As soon as the bell rings, I tell my students, "YOU are a reporter today. If you are going to write an article for the Cactus Chronicle (the school newspaper). What questions do you need to answer in order to write an article. Write down the question words only."
Next I tell them to watch this broadcast and take reporters notes.
After the broadcast, I go around the room and ask what question word did you use and what is the answer. I write the question words on the board until I have all the reporters questions.
Who, where, when, what happened, why did it happen? How does it impact the community/state/country/world?
Today the class will begin its first research activity. The students will choose topics and groups for a mini-research project that is based on an historical event from their lifetime. Watching this video and identifying the relevant facts is the first step in the research process. Once they have the foundational information about an event, students can make inferences on how that event impacted American culture and identity and use evidence to support their position (CCSS RI 9-10 1). Specifically, we can discuss the role of desegregation in our school district. Students can make inferences about how Brown vs. The Board of Education of Topeka, KS influenced the diversity in Tucson schools.
Now I pass out the Independent Learning Project for this unit (ILP maus 2013). I anticipate that my students will be excited to begin their next independent learning project since they all did a wonderful job on the first presentation.
The project is called Impact of History on Cultural Identity. It connects to the essential question: How does history shape our individual and cultural identities? The document includes and explanation of the project, pre-writing activities, practice note taking, how to divide up work, and individual and group rubrics.
To begin thinking about the impact of history on their own identity, the first thing I ask my students to do is brainstorm a list of historical or socially relevant events in their lifetime. I want them to conduct research on an event that hopefully they can remember. Their own memories serve as credibility checkers. It is their first opportunity to go to the library and use the databases, internet, and other resources to ask, conduct research on, and then answer a student generated question: What is (insert topic)'s impact on history and the future? (W.9-10.7)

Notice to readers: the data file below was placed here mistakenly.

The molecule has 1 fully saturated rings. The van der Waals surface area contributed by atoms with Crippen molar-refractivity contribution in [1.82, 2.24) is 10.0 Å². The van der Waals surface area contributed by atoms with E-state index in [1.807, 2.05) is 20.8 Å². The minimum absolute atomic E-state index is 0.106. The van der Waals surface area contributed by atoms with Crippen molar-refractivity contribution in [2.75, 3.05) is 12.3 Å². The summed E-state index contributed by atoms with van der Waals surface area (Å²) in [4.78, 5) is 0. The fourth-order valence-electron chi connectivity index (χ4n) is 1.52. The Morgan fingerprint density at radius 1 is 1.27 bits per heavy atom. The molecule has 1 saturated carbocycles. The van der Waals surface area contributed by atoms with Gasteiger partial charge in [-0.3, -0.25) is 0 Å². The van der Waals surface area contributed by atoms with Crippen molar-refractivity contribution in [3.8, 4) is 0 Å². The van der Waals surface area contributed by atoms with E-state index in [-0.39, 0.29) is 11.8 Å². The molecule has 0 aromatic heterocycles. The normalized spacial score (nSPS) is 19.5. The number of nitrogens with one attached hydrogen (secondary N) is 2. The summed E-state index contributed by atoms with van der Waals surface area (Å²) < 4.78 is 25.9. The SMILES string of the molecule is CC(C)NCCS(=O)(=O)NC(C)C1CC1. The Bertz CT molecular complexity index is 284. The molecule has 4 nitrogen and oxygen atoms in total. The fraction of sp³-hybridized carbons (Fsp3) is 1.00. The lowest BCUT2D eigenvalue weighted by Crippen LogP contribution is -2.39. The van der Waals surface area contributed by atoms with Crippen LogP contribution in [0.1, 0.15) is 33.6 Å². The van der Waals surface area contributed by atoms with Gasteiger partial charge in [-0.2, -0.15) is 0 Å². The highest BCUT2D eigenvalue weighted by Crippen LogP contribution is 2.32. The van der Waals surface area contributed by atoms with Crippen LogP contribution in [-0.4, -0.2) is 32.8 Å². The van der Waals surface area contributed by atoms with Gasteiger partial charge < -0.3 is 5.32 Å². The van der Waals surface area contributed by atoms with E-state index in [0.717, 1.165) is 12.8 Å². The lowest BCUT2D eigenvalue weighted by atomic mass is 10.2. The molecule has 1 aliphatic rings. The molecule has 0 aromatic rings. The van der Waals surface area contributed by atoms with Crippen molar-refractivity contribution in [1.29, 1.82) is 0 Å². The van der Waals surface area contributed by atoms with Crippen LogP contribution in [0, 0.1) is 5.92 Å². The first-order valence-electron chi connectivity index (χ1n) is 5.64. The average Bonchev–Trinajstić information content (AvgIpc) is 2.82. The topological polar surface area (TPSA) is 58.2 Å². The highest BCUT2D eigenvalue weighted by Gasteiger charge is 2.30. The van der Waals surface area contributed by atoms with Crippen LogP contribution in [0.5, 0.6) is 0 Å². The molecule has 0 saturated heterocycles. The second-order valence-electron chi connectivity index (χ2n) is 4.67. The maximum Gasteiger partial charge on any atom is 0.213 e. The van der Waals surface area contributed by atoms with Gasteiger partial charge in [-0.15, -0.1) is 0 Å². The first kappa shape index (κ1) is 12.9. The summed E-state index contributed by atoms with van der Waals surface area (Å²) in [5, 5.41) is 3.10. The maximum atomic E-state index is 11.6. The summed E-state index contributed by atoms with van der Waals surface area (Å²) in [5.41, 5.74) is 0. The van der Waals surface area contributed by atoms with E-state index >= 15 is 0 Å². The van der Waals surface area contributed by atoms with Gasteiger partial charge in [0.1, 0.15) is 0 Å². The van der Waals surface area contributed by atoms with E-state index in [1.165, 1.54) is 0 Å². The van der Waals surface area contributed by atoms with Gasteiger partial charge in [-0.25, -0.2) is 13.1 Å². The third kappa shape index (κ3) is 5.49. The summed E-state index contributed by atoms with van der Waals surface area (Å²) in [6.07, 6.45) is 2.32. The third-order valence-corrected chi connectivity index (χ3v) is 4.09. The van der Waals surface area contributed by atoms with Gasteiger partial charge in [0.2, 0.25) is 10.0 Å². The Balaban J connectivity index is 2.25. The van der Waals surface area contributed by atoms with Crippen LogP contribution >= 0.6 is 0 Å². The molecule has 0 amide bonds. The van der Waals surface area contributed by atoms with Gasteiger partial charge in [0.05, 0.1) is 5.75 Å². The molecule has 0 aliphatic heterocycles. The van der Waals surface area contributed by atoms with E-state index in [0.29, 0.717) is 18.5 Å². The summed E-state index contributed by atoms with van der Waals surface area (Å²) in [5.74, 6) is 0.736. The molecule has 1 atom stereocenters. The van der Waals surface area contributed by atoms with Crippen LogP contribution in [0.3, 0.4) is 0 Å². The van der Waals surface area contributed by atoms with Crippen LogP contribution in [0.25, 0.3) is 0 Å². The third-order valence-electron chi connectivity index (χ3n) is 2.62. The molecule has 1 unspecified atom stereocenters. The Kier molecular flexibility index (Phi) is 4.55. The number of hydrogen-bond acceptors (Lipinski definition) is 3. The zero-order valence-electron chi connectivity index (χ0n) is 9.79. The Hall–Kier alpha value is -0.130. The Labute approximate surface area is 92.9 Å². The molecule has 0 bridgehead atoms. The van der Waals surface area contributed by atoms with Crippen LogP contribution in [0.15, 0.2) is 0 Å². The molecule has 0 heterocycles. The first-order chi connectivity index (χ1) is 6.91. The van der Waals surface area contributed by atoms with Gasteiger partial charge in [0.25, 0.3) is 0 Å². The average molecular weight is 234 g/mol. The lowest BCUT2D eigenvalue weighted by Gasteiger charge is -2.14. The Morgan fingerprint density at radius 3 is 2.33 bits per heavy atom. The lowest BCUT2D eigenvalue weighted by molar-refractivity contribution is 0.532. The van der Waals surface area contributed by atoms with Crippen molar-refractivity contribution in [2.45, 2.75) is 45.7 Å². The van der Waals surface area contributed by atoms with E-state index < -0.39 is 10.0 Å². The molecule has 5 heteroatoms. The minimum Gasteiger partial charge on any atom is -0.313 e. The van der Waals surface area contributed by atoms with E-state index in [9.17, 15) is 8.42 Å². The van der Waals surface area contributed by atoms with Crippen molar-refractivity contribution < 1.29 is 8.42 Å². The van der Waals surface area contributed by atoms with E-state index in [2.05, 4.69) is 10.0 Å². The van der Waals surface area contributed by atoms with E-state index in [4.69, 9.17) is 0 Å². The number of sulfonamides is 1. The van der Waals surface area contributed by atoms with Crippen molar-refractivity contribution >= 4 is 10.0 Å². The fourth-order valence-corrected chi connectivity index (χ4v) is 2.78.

Once they have finished brainstorming, I put a master list on the board so that we can share our thoughts with each other.
Now that the class has a list of events in their lifetime, I tell them we are going to practice taking reporters notes on important historical events. I chose the Kennedy assassination because most people who were alive when it happened can recall the event and tell their story of the event. I suggest they ask a few of their teachers who I know remember the assassination from their childhood. I also explain that their grandparents were alive when JFK was assassinated. They can probably tell them exactly where they were when the learned that Kennedy died.
To clarify the point that events from our childhood impact the way we see the world I share my memory from 10th grade when we watched Christa McAuliffe blast off in the space shuttle Challenger. I tell my students that Christa McAuliffe was the first teacher in space. Instead of celebrating the launch, we witnessed the shuttle explode. This accident changed how my generation viewed space exploration.
It is time for their activity, I ask them to write down the reporter's questions on the back of one of the papers. Now they are going to watch an event and take notes.
After watching, I let them discuss it as a group so they can fill in any answers they may have missed (CCSS SL 9-10. 1). The main question I ask them to report out is: How did JFK's death affect the United States? I want them to make inferences on how the assassination of the president changed the county.
We use the master list on the board to divide into groups Topics for ILP. I ask each student to rank their top three choices. I call out a topic and if a student chose that topic as #1, the student raises his/her hand. I write the names of the students next to the topic. The first full group is Star Wars.
After I have every student's name on the board once, I erase the topics that only have one name. I repeat the process of calling out topics and students raising their hand if they are interested in the topic until I have seven groups of five. I have 35 students in order to make 7 groups of 5, some of the students settle without complaint with their second or third topic choice. Now we have new groups. These are the groups they will work with for the rest of the unit.
Each of these groups will work together to research their topic for their history presentation and they will serve as discussion groups while the class reads Maus.
The students are in the library during the next class to begin their research and review how to use an online database for research.